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On Strippers and Sports Journalism
“Take my word, back in the day it was an honorable profession, to be a stripper; however if you were never lucky enough to’ve seen Tempest Storm or Irma the Body remove her long, lovely gloves, slowly, tantalizingly, one after another, you’d have no idea whatsoever. All you’d have as a modern point of reference would be pole dancing, which is raunchy and without any redeeming grace. I mention this because another fifty years from now when some old man says that, back when he was a boy, he’d read sportswriters in newspapers and magazines- that is: inprint - I hope he speaks kindly of us. Otherwise, no one will appreciate what sportswriting was really like at its apogee. I fear all you’d know would be blogs and/or statistics - the pole dancing of sports journalism.” From Over Time by Frank Deford
“ESPN now collects an average of $4.69 for every cable home –– four times more than any other network. Throw in the various other ESPN channels, plus other sports networks –– like that new NBC Sports –– that your cable provider makes you pay for, and there's $8 for sports on your monthly bill. Or, as the CEO of Liberty Media describes it, "a tax on every American household." Understand: ESPN is an entirely different programming animal than, say, CBS, which dominates prime time –– or A&E, or HBO, or Showtime — on cable. Those networks must create programming. ESPN and the other sports networks are essentially just brokers. They take your subscription money, buy games and then "bring them" to you, pocketing a nice broker's fee. And because games are live, advertisers love it, because you can't fast-forward their commercials. And, hey, you only need to go to the bathroom so many times.”—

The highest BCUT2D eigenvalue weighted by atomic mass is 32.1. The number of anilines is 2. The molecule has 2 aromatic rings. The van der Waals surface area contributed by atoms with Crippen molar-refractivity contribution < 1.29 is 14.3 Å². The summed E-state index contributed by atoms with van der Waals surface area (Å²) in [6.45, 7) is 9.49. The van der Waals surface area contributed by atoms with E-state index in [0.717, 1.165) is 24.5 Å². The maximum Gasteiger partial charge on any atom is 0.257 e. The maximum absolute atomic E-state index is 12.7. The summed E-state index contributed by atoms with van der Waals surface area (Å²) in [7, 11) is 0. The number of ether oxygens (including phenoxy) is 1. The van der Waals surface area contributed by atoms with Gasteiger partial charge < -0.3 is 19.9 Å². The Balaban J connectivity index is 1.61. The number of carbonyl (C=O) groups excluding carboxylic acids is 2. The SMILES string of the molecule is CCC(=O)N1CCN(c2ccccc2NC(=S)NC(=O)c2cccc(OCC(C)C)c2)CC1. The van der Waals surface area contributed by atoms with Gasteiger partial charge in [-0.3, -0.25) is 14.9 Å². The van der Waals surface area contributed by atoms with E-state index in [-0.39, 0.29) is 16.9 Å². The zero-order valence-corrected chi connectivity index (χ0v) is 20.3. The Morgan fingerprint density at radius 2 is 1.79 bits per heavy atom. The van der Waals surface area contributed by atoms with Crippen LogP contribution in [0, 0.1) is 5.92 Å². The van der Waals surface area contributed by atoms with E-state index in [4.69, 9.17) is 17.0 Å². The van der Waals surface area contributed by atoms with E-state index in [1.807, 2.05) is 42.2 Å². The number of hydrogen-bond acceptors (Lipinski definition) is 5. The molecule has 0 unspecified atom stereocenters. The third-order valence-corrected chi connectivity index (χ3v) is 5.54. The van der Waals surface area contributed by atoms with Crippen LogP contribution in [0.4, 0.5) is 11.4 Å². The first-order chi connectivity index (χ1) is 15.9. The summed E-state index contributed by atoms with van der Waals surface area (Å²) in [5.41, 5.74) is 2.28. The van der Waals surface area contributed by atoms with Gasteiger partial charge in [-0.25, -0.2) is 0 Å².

Frank DeFord says you’re a hostage of sports of cable sports, whether you watch them or not.
Read the entire article here.
Puckett wept: 28 years ago today, Kirby Puckett made his major league debut
On May 8, 1984, a chubby, short outfielder who had a habit of swinging at the first pitch made his major league debut.
The Minnesota Twins — and Minnesota by and large — were never the same.
Kirby Puckett had four singles in his first game — batting leadoff! — and also contributed a stolen base in a 5-0 victory against what were then known as the California Angels. (In another interesting note, former Twin Rod Carew started at first base for the Angels.)
From that day, Puckett embarked on a 12-year career that left thousands of dogs named in his honor and thousands more kids who followed his form and hacked at the first offering in their Little League games.
I know I wasn’t the only one.
You’re a Mean One, Mr. Owner
…sports is about the last place where a real rich man can be an owner. Owner — the ultimate plutocrat. Oh sure, Warren Buffett and Bill Gates and the various Saudis and Russian oligarchs can be chairmen and CEOs and majority stockholders. They can be moguls and magnates, but where else in the big time do people still call you an owner except in sports?
- Frank Deford